Last night though, we had a "bad-weather storm" that shocked me. Maybe these Germans have more reason than I previously thought to fear these storms.
Since we had been having our fair share of heat-related thunderstorms, I felt little concern over the approaching thunderclouds, as we set down to eat our delicious steak dinner. But, when the hail started to fall, the mood in our home went from enjoyable to worried very quickly. Worry? Why? We have our 1988 7-series, the "L", sitting outside in our driveway. The consequences of hail can be horrid to cars.
We waited until the hail got very loud, which meant very big, and knew it was time to run to save the car. In a half-dressed state, the two of us ran out to the car, and made our way to my in-laws house in the hope that their garage was open. We sat out the 15 minute hail storm, which is amazingly long for our area, and then thought it would be safe to leave.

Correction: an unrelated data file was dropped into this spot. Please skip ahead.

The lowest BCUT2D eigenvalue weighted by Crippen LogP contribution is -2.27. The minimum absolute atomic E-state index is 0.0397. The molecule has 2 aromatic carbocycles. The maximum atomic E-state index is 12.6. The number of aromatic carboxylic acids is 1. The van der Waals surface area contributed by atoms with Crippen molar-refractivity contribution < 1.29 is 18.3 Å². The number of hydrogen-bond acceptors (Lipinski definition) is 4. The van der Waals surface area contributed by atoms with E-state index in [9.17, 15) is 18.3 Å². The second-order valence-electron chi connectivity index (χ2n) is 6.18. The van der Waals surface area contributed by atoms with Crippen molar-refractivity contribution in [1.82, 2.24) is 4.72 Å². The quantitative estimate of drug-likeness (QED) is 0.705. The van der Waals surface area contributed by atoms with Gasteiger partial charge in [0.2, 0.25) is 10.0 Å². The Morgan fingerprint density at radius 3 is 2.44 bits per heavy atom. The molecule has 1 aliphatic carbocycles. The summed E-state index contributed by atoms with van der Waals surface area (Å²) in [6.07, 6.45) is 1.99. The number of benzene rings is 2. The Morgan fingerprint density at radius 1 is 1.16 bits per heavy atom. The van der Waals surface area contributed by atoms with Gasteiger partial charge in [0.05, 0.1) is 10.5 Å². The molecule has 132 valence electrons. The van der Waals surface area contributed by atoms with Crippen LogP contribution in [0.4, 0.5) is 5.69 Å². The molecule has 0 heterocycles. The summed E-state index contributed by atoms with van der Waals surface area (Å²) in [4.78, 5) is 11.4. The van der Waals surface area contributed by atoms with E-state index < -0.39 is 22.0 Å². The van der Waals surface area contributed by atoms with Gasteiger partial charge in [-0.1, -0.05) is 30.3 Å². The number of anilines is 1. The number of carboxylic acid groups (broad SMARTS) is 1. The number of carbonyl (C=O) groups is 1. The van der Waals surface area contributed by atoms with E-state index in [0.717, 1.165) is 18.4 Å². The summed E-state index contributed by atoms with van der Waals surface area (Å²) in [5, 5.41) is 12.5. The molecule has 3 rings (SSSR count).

As we turned the car around though and started down the long hill of a driveway, we saw a sight I have never seen. Joern's parent's street, which is also a large hill, had turned into a muddy, fast moving river. The water was about 5 inches deep. It was simply incredible.
Joern and I were really worried about our own cellar, and Joern decided that since other cars were making their way down the street, we needed to as well. We had to drive a really non-direct route, because the fire department had closed the street. It took us about 15 minutes to drive the 2 minute drive, but we finally made it, and fortunately we were not affected. Joern's grandmother was not so lucky though, she got quite a bit of water in her basement.
The drive back to Joern's parents was sad to me though. People began cleaning out from the 15 minutes that caused chaos. Some of the side streets were impassable due to the flooding, and people had water up their front stairs and into their homes.
What made me feel so sad was the look of helplessness on all the people's faces. All they could do was clean out their homes. There was nothing they could do to prevent the water from coming in though.
What made me smile through it all? The many people high on the hill who came out of their homes to look and to help their neighbors. And of course, the bottles of schnapps and shot glasses they brought with them to bring luck, and to wish away further troubles.